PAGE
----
Floating in the middle of the Pacific Ocean, I had a choice: stay put until I was eaten by a shark or exert some effort. I was exhausted and chapped, and I was seriously pondering giving up. All the excitement of my first time surfing had washed away with the realization that I could not just wait there and do nothing. I began to wonder why I had even agreed to this adventure in the beginning. It all originated with my cousin, Casey’s splendid idea to end our family’s Hawaiian holiday with surfing.
Our vacation ended with a trip to my grandparents’ old church around the corner in Kalihi, Oahu. We were introduced to many new people – and foods, including something grey squished out of something green. The most profitable encounter we had that day was meeting the pastor’s son, Mike. He was in the U.S. Navy and could give us free surfing lessons on the military’s private beach, Barbara Point. Naturally, Casey, my cousin, immediately began his entreaties to our parents and grandparents to be allowed to take up Mike’s offer. After much negotiating and maternal concern, the three of us set our surfing lesson for the last day of our trip.
Out on the sand, Mike gave us a brief tutorial. However, in my excitement I missed a vital instruction – the current will take one down the beach. In order to stay in the same spot or move up the beach, one must continue paddling. Swift to be the first one to fall off the board, I charge across the sand like a classic Baywatch episode (that is, minus the bikinis and hot lifeguards). The harsh waves slapped my face as I overcame the swell to get to where Mike was beckoning us. It did not take too long before the ideal wave approached, and Mike was ready to push us off.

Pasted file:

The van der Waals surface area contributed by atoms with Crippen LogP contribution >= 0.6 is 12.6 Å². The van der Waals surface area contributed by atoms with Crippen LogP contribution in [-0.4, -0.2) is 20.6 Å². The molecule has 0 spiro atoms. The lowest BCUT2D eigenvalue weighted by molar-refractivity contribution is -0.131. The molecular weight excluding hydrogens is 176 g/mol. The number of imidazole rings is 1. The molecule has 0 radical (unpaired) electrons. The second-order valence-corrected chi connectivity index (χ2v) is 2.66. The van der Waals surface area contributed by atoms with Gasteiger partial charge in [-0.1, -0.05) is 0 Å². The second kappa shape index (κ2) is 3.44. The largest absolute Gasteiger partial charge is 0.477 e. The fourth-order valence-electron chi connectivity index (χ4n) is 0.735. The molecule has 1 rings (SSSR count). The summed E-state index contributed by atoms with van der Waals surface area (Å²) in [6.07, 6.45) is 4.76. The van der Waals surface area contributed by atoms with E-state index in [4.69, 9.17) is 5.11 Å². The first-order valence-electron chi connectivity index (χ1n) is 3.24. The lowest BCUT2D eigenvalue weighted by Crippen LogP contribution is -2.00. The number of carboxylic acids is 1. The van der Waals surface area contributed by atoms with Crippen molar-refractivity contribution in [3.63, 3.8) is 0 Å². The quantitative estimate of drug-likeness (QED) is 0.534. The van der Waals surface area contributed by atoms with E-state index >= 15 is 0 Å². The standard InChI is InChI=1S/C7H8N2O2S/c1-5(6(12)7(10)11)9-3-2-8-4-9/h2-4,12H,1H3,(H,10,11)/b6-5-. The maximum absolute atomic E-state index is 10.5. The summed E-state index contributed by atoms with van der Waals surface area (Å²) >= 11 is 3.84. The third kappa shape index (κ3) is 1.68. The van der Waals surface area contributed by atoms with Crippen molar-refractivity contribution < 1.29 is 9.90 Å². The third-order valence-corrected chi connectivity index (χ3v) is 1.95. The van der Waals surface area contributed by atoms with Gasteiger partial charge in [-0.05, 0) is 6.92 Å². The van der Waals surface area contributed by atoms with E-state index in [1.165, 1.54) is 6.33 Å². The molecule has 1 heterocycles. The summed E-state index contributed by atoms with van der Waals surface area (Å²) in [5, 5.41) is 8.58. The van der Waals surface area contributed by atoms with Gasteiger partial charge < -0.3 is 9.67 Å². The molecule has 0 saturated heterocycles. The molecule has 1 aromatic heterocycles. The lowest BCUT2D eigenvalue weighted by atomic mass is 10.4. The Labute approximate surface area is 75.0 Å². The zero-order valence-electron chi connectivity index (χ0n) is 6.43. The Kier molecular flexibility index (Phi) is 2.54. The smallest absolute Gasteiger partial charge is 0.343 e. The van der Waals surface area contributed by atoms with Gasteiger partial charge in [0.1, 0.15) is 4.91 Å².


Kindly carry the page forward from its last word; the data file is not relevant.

My first trip down to the shore was not too eventful, because I never made it up on my feet. As expected, Casey hopped up, did some tricks, and came in with the perfect surfer dude pose for the camera. Mike was patient with Aaron and me, however, and watched for another wave to send us. It was in these delays that I began to have a problem. The sun was beating down, and my muscles were aching for a break.
I stopped paddling and laid my head down. When I heard Mike call my name, I assumed it was time to surf again. As I look up, I have drifted far away from Mike and my cousins. I freaked out, paddling like a maniac to get back to them. Of course, thoughts of sharks and submarine missiles automatically pop into my head. It was then I grasped how people fall away so easily in life. It is when we get fatigued that we, not give up, but take a break. If we are not continually focusing and refocusing on our purpose, it is so easy to stop pushing ourselves. Traveling the wrong way does not just occur when we turn around our surfboards and paddle, but when we do not paddle at all.
Luckily for me, however, Navy officer Mike was a superb swimmer. He even caught me in time for me to take one last try at surfing. This final time I succeeded and surfed all the way to the shore. Twenty-four hours later I arrived back in Alabama, where the only extreme water activities include a pontoon boat and flotation devices. On the bright side, there are no sharks in Lay Lake.
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